The fur symbolizes Ms. Brill's inner view of herself. It is fragile, hidden away, untouched, and unique. It is also different, and a bit unapproachable. She is quite fond of her fur, and she refers to it in a way that almost reflects pity. She refers to it as "dear little thing". When she takes it out, she shakes it, gives it a good brush, and takes care of it as if she were taking care of a puppy, or something fragile and defenseless. She protects it dearly and she ensures that it comes out of its box every once in a while.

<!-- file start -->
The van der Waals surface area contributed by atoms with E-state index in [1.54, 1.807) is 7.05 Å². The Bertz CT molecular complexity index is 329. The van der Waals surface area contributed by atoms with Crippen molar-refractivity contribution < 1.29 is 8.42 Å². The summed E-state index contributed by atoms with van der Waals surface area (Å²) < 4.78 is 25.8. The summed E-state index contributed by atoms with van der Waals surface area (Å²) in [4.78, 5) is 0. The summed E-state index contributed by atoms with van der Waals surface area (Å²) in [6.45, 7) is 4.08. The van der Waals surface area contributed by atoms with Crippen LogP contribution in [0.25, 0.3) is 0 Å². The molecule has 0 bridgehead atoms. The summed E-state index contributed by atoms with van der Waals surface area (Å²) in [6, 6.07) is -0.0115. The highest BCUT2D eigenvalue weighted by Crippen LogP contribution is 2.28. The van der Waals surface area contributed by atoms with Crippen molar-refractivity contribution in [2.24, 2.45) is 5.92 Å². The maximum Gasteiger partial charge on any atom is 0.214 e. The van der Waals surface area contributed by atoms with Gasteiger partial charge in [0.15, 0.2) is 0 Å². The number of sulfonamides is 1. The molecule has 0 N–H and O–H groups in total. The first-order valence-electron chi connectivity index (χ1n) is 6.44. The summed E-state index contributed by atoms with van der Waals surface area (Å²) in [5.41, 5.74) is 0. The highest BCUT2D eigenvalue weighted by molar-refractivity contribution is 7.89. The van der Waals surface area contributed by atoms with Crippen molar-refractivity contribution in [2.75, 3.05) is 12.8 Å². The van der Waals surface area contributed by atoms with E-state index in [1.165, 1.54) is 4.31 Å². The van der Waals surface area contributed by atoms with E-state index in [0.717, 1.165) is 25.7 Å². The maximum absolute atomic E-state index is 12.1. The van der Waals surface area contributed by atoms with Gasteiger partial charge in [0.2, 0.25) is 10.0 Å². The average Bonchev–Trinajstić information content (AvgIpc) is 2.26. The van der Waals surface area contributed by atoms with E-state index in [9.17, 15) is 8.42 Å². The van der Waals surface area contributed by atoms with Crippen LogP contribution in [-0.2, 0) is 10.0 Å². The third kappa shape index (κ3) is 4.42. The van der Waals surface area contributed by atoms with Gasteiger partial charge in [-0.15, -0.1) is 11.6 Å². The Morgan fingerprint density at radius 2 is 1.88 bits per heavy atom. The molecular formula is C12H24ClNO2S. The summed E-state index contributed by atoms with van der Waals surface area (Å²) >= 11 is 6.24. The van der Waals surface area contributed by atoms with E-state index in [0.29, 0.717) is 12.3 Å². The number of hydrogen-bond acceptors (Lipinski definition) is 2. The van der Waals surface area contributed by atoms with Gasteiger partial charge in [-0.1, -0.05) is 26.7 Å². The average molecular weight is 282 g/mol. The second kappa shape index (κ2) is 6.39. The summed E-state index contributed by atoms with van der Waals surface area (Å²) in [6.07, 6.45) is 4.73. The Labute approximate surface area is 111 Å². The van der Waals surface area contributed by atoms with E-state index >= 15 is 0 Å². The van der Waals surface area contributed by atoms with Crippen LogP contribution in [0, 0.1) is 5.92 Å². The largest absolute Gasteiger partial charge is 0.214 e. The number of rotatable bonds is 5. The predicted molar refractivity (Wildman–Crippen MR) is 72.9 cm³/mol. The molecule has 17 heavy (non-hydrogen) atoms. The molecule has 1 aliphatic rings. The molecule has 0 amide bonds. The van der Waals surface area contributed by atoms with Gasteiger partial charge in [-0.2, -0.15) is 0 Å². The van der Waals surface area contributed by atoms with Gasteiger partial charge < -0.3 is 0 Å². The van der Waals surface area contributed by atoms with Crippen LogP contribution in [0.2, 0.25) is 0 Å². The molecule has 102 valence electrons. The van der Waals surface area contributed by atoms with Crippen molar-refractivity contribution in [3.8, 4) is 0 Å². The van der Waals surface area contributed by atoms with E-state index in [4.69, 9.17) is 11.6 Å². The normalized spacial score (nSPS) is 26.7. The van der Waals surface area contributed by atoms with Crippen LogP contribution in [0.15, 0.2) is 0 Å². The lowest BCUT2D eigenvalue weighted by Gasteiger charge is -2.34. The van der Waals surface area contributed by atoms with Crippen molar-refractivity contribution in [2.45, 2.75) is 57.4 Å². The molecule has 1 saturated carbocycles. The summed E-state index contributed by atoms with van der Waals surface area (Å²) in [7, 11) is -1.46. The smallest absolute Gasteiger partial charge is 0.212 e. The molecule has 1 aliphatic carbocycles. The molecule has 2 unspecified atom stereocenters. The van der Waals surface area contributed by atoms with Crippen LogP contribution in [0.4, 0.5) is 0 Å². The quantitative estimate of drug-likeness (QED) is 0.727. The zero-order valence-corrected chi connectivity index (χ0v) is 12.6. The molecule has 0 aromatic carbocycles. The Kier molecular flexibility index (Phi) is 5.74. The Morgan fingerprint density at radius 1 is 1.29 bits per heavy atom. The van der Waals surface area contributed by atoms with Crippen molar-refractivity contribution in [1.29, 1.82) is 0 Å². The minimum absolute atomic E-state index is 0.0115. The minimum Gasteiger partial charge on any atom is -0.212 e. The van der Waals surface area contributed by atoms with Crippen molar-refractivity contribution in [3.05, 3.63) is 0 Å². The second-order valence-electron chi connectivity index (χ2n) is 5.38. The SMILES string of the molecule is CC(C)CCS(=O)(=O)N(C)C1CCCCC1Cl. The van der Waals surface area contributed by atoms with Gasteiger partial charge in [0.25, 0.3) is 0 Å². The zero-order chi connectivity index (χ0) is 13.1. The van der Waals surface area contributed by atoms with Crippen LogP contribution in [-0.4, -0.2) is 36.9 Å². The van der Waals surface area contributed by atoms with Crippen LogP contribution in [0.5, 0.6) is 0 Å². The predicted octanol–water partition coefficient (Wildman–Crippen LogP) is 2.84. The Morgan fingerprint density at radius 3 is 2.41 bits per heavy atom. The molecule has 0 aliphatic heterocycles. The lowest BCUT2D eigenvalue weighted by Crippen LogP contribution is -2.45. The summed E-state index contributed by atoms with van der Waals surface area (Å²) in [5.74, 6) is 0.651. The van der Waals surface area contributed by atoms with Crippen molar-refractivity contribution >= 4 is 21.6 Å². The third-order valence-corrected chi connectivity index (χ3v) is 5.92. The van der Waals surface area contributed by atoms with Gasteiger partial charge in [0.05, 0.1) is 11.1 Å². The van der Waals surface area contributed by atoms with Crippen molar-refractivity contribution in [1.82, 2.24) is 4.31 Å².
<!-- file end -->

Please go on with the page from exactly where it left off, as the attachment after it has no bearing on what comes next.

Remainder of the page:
So much emphasis is placed in the treatment of the fur, that Mansfield basically wanted to demonstrate that the fur and Miss Brill were extremely similar in their lack of approach, their isolation, their loneliness, and their fragility. Once proud of her fur, when the teenagers laughed at her at the Jardins, she took it as a personal criticism. She became sullen and depressed, and she felt ashamed. This is how Mansfield explained the function of the fur and its influence in Brill's personality.